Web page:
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What Are The Types Of Preservatives In Beer

chockyfoodie's picture


What are the types of preservatives in beer? Most of us think that alcohol is a great preservative in itself so there is no need for using any preservatives. But that’s not true? Some brewers use preservatives to increase the shelf life of their alcohols. Do you know the rich foam which adorns the beer mug can be a creative work of an inconspicuous preservative?! Yes, you have heard it right. The preservatives in beer are responsible for bringing out the foam.


 


The brewers in medieval Germany used additives and preservatives in beer while brewing it. Keeping this thing in mind the aristocracy of Germany established a Beer Purity Law in 1516 which prohibited the usage of additives or preservatives in beer.  The beer was brewed using the hops, yeast, water and barley.  As the beer brewing was carried out in sterile environment so there was no question of  contamination. And the aristocracy argued on the point that there was no need to use additives or preservatives in the alcohol because it is a preservative in itself.  But the brewing scene has changed much and today it seems that most of the breweries too don’t adhere to the purity laws. In absence of globally established purity law it becomes difficult to judge the preservatives used by brewers. The brewers have their own brewing formula for preparing different types of beer. Also not all brewers may use preservative, but some of the most commonly used preservatives in beer brewing are:


 


Formaldehyde: Formaldehyde is produced during the fermentation process but some brewers add bit of it during the brewing to add clarity to the beer. Also this is one of the commonly used preservatives in beer production. It is believed that formaldehyde possess the property of increasing the shelf life of food that’s why European brewers have widely adopted it as a potential preservative. But you need not to worry about the potential health scares inflicted by this compound because the formaldehyde levels found in the beer was much below the danger level.


 


Sulfur Dioxide: Sulfur dioxide is also produced during the fermentation process but some brewers add it to increase the shelf life of the beer. As said before there are no globally an accepted laws to define the clarity of the beer but it is considered to be mandatory for the brewers to disclose the levels of sulfur dioxide in the beer if it exceeds 10ppm. Brewers believe that sulfur dioxide also enhances freshness of the beer.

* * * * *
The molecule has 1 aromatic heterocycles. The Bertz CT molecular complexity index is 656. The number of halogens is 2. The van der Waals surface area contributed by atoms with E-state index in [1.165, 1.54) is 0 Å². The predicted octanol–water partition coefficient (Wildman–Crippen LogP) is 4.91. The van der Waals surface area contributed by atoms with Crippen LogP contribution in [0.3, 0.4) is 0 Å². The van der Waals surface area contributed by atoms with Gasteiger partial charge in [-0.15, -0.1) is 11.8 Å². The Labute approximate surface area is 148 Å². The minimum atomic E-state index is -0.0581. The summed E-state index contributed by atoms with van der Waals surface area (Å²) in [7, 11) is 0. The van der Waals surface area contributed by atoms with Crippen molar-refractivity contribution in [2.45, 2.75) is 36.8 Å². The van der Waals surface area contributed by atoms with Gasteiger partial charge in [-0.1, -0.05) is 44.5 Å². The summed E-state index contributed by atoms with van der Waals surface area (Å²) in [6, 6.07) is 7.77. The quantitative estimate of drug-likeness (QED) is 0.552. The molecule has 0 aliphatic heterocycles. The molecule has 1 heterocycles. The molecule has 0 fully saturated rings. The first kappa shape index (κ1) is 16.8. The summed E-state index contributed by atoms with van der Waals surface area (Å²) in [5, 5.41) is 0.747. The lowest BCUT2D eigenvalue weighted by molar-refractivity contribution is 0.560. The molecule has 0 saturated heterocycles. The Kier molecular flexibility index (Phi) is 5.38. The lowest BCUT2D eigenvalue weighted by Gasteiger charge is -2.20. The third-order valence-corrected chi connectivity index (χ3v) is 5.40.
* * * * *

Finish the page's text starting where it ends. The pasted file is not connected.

Ethyl para-hydroxybenzoate: This is the derivative of benzoic acid which is used to increase the shelf life of the beer. This preservative is banned in Australia. So you can be sure that the Australian beer is free from ethyl para-hydroxybenzoate.


 


Propylparaben: This is a well known preservative which is used to increase the shelf life of products such as fruit squashes, fruit desserts, juices, fish and pickles.  Some brewers add it to increase the clarity and shelf life of the beer.


 


Hops: Hop is a natural preservative which enhances the citrus taste of the beer and imparts characteristic bitter flavor to the beer.  


 


Image Courtesy: blogs.miaminewtimes.com

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2 Comments

wudneye's picture
whoever write this article is a bonehead. I work in a brewery and always spying on what other manufacturers put in their brews even down to duplicates of their POs. Nobody uses the stuff above because they all alter the taste of beer- except the hops. No one can put enough hops in beer to preserve it or else it will be undrinkable. you need 12 times the hops you put now for the resins to permeate it and preserve it and by that time it will taste like toilet cleaner. Breweries use Potassium sorbate,phosphoric acid and sodium benzoate. The formaldehyde is associated with the can packing and you can smell it for miles.Even trace amounts is bad for you. Whoever wrote this does not drink beer seriously and just did an internet search to write this. Disppointing.
chockyfoodie's picture
I appreciate you taking time out to read my blog in detail... However Sir, unlike wat u have stated the blog is not based upon mere internet search... I have studied food science and this info is taken from reliable textbooks.But then, I am sure there can be a gap between theory and actual practice, so thanks for sharing your inputs.